May 2, 2012 in Polymers

On Friday, December 2nd, 2011, the 3rd and 4th grade students in Ms. Tanya Steinberg’s class at St. John Bosco School linked together to mimic a polymer chain as they learned about macromolecules, thanks to the team of Amber Stevens (B.A. Studio Arts, Concordia U.) and and Robert Hopewell (M.Sc. Chemistry, U. Montréal).  Amber and Robert first explained that polymers are formed by the joining together of smaller molecular units called monomers and that there are both natural and synthetic (human-made) polymers. The students were then given a variety of cards containing samples of various polymers (i.e. nylon, rayon, silk, cellulose, wool…) and asked if they thought they could guess the polymer and if it was natural or synthetic.  The students were then asked to identify things made of polymers around the classroom, such as the their wooden desks, papers and cotton T-shirts, all made from the polymer cellulose, which is a chain of sugar monomers.  The students made next their own polymer chain by linking their arms together.  As their chain wrapped upon itself, the students were asked to imagine the ways polymers could naturally fold together and become entangled.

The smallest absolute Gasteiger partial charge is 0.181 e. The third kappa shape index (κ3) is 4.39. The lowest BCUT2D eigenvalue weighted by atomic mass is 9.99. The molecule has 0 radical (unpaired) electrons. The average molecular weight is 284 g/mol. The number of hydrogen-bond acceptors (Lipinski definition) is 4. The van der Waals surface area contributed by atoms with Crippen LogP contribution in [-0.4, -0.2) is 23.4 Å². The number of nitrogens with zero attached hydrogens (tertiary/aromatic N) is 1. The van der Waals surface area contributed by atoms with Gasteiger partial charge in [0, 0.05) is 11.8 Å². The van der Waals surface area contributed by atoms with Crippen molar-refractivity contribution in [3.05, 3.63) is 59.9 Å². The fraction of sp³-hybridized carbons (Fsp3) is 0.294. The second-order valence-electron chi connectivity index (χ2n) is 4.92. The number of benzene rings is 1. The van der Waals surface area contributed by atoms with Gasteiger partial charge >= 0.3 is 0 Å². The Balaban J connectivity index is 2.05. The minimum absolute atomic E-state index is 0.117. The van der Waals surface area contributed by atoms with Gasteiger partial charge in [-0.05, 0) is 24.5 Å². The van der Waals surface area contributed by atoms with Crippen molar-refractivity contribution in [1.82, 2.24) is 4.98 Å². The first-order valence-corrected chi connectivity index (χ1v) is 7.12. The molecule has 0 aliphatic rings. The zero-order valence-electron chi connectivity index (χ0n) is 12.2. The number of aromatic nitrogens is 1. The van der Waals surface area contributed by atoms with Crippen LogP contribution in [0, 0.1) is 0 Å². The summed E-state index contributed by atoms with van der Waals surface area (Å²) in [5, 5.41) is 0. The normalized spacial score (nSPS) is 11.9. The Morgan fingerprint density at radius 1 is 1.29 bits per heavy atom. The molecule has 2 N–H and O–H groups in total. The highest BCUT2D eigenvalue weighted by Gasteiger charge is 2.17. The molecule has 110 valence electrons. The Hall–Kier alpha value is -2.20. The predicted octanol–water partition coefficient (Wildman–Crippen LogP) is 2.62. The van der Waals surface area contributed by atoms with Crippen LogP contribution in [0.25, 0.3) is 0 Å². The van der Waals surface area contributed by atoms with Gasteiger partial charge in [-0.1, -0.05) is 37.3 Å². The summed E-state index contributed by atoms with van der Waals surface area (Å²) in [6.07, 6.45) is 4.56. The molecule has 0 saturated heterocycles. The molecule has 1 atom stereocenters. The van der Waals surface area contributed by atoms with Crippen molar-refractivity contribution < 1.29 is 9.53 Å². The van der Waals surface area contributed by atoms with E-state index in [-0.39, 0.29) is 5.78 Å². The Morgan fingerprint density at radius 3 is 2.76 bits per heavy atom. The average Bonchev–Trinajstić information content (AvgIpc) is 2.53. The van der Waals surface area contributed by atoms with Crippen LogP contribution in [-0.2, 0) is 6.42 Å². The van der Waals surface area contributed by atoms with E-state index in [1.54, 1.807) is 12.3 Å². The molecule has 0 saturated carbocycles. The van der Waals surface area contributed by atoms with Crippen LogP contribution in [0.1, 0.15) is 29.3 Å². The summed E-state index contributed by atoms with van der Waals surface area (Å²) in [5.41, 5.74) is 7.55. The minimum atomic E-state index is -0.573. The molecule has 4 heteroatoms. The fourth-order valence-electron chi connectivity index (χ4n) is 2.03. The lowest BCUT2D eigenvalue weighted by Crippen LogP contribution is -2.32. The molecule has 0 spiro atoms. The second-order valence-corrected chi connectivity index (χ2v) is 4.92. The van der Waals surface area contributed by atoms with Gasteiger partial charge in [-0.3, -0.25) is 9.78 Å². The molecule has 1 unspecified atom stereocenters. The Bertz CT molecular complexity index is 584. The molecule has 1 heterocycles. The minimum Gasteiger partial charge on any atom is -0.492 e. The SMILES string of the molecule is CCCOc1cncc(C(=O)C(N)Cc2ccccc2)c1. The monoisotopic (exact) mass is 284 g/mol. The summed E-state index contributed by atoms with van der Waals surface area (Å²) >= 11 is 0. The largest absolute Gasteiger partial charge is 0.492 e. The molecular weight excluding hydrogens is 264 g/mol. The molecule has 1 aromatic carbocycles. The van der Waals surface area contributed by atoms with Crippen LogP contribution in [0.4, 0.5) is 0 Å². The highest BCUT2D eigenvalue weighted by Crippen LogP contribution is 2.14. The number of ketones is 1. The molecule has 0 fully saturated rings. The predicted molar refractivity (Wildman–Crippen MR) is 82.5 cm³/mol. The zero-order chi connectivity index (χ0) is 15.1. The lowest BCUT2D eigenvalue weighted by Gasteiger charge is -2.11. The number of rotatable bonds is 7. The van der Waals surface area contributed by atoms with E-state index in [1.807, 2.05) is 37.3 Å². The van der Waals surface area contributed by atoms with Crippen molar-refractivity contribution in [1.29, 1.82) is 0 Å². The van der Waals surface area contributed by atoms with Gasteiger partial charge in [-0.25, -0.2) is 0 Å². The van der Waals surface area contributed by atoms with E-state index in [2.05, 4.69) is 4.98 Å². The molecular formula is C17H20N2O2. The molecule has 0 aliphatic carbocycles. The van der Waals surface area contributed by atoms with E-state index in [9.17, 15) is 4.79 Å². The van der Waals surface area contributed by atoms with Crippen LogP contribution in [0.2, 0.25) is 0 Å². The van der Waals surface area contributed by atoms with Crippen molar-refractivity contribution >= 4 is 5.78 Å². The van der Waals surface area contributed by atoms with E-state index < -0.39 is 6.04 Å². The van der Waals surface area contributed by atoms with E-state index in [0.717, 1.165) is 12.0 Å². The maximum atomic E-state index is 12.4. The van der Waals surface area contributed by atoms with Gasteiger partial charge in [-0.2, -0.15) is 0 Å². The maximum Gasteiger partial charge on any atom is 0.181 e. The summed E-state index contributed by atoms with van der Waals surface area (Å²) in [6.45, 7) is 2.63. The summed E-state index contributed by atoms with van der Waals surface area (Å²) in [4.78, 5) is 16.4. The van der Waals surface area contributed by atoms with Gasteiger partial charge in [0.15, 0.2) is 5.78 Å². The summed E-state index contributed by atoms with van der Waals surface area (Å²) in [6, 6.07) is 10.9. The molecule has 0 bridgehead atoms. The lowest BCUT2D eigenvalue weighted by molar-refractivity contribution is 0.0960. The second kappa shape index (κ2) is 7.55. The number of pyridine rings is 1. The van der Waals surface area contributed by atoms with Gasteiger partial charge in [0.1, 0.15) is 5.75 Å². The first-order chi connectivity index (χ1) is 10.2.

Exploring a synthetic polymer more closely, the students watched as Robert dissolved polystyrene foam (styrofoam) cups into acetone (nail polish remover) releasing the trapped air in the foam to produce a sticky goo of polystyrene.  Examining samples after various stages of drying, the students recognized that the polystyrene could be stretched and molded until it dried into a brittle plastic, which is commonly used to manufacture various things such as CD cases, disposable razors and smoke detector housings.

Experiencing the organized entanglement of polymer chains, the students were taught by Amber how to weave baskets using yarn and paper.  Note, yarn may be made from various natural and synthetic polymers such as sheep wool, which is made from a natural protein polymer called keratin, a key component of hair.  Wrapping natural wool polymers around to make baskets, the students were exposed to one of the most important crafts in the history of human civilization.

Making cross-links from their experiences in the identification, formation, properties and uses of polymers, the students thanked team polymer for enwrapping them in the magic of Molecules of Life.

For more on the Foam Cup Meltdown see http://tlc.howstuffworks.com/family/science-projects-for-kids-chemical-reactions1.htm